Minister Djgraf is concerned about the “increasing distance between science and society”. At a conference in Leiden, the Minister of Education, Culture and Science said that science is inaccessible to a part of society, even when it comes to life or death.
He believes that this gap must be narrowed and sees it as important for science and politics and therefore for himself as well. He called on politicians to stand up for scholars and “facts that do not lie, which are much more than opinions and must ultimately have the last word.”
Dijkgraaf, who was a great scientist before he became a minister for a long time, called it a “heroic achievement” for researchers that the first vaccines were approved in November 2020 during the Corona epidemic and worked better than expected: “Thanks to those vaccines, the virus is no longer fatal for many” .
For the minister, the biggest surprise of the epidemic was that “some did not want or could not accept a life-saving gift, that the fight against the epidemic could even be politicized and that misinformation spreads around the world faster than virus particles.” .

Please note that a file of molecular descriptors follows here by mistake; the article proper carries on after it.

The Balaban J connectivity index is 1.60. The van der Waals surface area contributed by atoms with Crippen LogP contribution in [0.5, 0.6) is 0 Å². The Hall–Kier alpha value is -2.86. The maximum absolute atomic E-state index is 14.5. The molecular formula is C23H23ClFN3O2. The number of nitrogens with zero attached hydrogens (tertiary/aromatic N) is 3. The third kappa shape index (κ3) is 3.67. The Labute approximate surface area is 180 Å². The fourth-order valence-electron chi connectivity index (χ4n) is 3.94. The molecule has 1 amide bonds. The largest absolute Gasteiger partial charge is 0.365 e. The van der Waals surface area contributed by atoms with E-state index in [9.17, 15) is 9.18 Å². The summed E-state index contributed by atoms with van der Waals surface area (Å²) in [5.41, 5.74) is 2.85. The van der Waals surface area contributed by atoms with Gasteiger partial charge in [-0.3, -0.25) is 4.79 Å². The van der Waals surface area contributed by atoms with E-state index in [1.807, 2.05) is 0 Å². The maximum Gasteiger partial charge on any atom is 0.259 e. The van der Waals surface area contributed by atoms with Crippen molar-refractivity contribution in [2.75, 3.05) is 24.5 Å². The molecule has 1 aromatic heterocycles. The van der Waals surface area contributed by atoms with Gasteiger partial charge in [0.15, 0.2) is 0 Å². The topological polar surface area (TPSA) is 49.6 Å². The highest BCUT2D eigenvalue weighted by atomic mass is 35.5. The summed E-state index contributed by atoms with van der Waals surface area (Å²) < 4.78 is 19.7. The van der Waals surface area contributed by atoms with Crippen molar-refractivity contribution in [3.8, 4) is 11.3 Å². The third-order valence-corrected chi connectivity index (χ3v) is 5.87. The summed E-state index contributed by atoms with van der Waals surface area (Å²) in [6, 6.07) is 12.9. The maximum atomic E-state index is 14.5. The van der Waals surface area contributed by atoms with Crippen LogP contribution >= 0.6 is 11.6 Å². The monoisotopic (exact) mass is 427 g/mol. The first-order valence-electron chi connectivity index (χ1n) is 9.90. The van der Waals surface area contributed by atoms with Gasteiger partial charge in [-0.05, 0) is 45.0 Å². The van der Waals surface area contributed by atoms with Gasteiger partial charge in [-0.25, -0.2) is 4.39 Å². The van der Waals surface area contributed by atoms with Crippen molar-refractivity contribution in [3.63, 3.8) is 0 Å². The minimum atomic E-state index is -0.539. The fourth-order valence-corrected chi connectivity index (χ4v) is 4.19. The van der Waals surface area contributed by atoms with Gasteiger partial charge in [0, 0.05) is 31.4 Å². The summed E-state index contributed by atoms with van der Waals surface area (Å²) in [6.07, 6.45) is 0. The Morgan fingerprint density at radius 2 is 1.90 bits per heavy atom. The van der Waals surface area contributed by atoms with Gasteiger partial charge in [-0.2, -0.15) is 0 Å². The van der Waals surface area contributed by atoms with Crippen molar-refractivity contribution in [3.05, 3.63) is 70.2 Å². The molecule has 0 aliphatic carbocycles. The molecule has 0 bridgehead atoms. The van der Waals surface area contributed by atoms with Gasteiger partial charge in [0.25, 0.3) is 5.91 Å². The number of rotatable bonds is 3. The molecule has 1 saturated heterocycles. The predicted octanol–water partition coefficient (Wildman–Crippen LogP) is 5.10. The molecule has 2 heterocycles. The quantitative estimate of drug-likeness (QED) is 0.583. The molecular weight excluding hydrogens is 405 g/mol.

Dijkgraaf called the crown as a wake-up call and a unique learning moment. According to him, this is “the ideal state of knowing what happens when a global threat arises, and knowledge offers us a way out, but a part of the population turns out to be inaccessible for various reasons.”
He stressed the importance of investing in knowledge. According to him, the Netherlands should be more aware that research can also be our “salvation” in the event of a subsequent threat. The minister said he did not believe that “the checks and balances of fake news and alternative facts” hamper the fight against problems related to climate, nitrogen, digital security and social inequalities.
Separating politics and science
The minister stressed the need not to blur the division between politics and science. According to him, science should freely define scenarios, point out uncertainties and formulate facts as clearly as possible. Then politicians have to make choices, even in freedom.
In his lecture in Leiden, Dijkgraaf called on scholars to be more straightforward and accessible. The Netherlands is already leading the way, he says, and young scientists are already beginning to find ways to reach new audiences.
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